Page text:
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An excerpt from www.HouseOfNames.com archives copyright 2000 - 2017


The name Nigh was carried to England in the enormous movement of people that followed the Norman Conquest of 1066. It comes from the Old English given name Noye.

Nigh Early Origins



The surname Nigh was first found in Wiltshire where they held a family seat from very early times and were granted lands by Duke William of Normandy, their liege Lord, for their distinguished assistance at the Battle of Hastings in 1066 A.D.

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Nigh Spelling Variations


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Nigh Spelling Variations



Anglo-Norman names are characterized by a multitude of spelling variations. When the Normans became the ruling people of England in the 11th century, they introduced a new language into a society where the main languages of Old and later Middle English had no definite spelling rules. These languages were more often spoken than written, so they blended freely with one another. Contributing to this mixing of tongues was the fact that medieval scribes spelled words according to sound, ensuring that a person's name would appear differently in nearly every document in which it was recorded. The name has been spelled Noyes, Noye, Nye, Nie, Noyers, Noyce, Noise and others.

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Nigh Early History


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Nigh Early History



This web page shows only a small excerpt of our Nigh research. Another 177 words (13 lines of text) covering the years 1524, 1614, 1568, 1622, 1647 and 1717 are included under the topic Early Nigh History in all our PDF Extended History products and printed products wherever possible.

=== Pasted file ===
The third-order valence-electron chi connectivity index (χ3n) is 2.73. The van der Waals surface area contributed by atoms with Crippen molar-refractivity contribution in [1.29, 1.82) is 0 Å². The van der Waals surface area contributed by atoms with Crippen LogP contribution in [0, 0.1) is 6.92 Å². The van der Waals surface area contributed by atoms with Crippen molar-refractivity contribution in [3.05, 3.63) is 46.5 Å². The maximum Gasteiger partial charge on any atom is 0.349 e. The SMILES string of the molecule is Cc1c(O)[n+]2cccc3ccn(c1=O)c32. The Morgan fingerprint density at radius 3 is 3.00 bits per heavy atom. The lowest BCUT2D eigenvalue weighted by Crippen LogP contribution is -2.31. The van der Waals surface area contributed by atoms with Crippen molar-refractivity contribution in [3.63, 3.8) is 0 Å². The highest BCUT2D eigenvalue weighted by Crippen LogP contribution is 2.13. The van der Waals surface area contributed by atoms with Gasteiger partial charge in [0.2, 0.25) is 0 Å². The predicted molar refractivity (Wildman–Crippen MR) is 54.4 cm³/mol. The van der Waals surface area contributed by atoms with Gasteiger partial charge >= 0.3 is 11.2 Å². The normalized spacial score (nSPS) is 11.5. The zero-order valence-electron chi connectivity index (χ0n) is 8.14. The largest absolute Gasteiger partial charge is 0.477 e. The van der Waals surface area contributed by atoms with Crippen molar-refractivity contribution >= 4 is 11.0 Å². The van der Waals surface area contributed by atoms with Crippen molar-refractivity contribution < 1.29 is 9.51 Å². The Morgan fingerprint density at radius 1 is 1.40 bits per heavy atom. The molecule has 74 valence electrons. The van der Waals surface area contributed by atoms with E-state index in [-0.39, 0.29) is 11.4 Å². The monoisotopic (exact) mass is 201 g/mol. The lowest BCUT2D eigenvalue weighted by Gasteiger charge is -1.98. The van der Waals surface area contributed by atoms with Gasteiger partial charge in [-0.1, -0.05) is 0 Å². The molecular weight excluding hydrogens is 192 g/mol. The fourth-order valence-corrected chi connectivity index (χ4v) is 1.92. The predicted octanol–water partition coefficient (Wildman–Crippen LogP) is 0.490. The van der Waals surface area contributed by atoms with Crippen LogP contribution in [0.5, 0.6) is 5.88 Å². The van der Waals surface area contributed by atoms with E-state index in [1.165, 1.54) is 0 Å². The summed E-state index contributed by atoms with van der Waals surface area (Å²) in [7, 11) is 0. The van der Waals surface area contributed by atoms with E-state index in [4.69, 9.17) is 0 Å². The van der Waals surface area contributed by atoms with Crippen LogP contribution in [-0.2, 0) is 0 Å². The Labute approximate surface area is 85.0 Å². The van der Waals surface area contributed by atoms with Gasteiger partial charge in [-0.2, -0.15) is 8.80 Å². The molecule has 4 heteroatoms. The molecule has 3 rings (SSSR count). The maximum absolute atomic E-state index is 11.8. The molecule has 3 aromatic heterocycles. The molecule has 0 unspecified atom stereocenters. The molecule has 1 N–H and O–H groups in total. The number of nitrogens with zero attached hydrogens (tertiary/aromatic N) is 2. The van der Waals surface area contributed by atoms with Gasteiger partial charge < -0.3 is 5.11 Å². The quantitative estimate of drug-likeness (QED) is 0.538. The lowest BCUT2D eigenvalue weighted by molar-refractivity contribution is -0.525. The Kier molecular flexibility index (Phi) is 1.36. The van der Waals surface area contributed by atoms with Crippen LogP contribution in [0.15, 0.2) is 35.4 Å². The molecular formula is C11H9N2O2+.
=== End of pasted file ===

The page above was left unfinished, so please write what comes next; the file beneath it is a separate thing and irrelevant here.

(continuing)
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Nigh Early Notables (pre 1700)


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Nigh Early Notables (pre 1700)



Outstanding amongst the family at this time was Robert Noyes (1524-1614); and his son, Rev. William Noyes (1568-1622), an English clergyman, Rector of Cholderton, Wiltshire. Reverend Nicholas Noyes Jr...

Another 28 words (2 lines of text) are included under the topic Early Nigh Notables in all our PDF Extended History products and printed products wherever possible.

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The Great Migration


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The Great Migration



For many English families, the political and religious disarray that plagued their homeland made the frontiers of the New World an attractive prospect. Thousands migrated, aboard cramped disease-ridden ships. They arrived sick, poor, and hungry, but were welcomed in many cases with far greater opportunity than at home in England. Many of these hardy settlers went on to make important contributions to the emerging nations in which they landed. Among early immigrants bearing the name Nigh or a variant listed above were:

Nigh Settlers in United States in the 18th Century

  • Casper Nigh, who arrived in Pennsylvania in 1727 [1]CITATION[CLOSE]
    Filby, P. William, Meyer, Mary K., Passenger and immigration lists index : a guide to published arrival records of about 500,000 passengers who came to the United States and Canada in the seventeenth, eighteenth, and nineteenth centuries. 1982-1985 Cumulated Supplements in Four Volumes Detroit, Mich. : Gale Research Co., 1985, Print (ISBN 0-8103-1795-8)

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Contemporary Notables of the name Nigh (post 1700)


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Contemporary Notables of the name Nigh (post 1700)



  • William Nigh (1881-1955), American film director, writer, and actor, known for his work in Mr. Wong, Detective (1938), Black Dragons (1942) and The Ape (1940)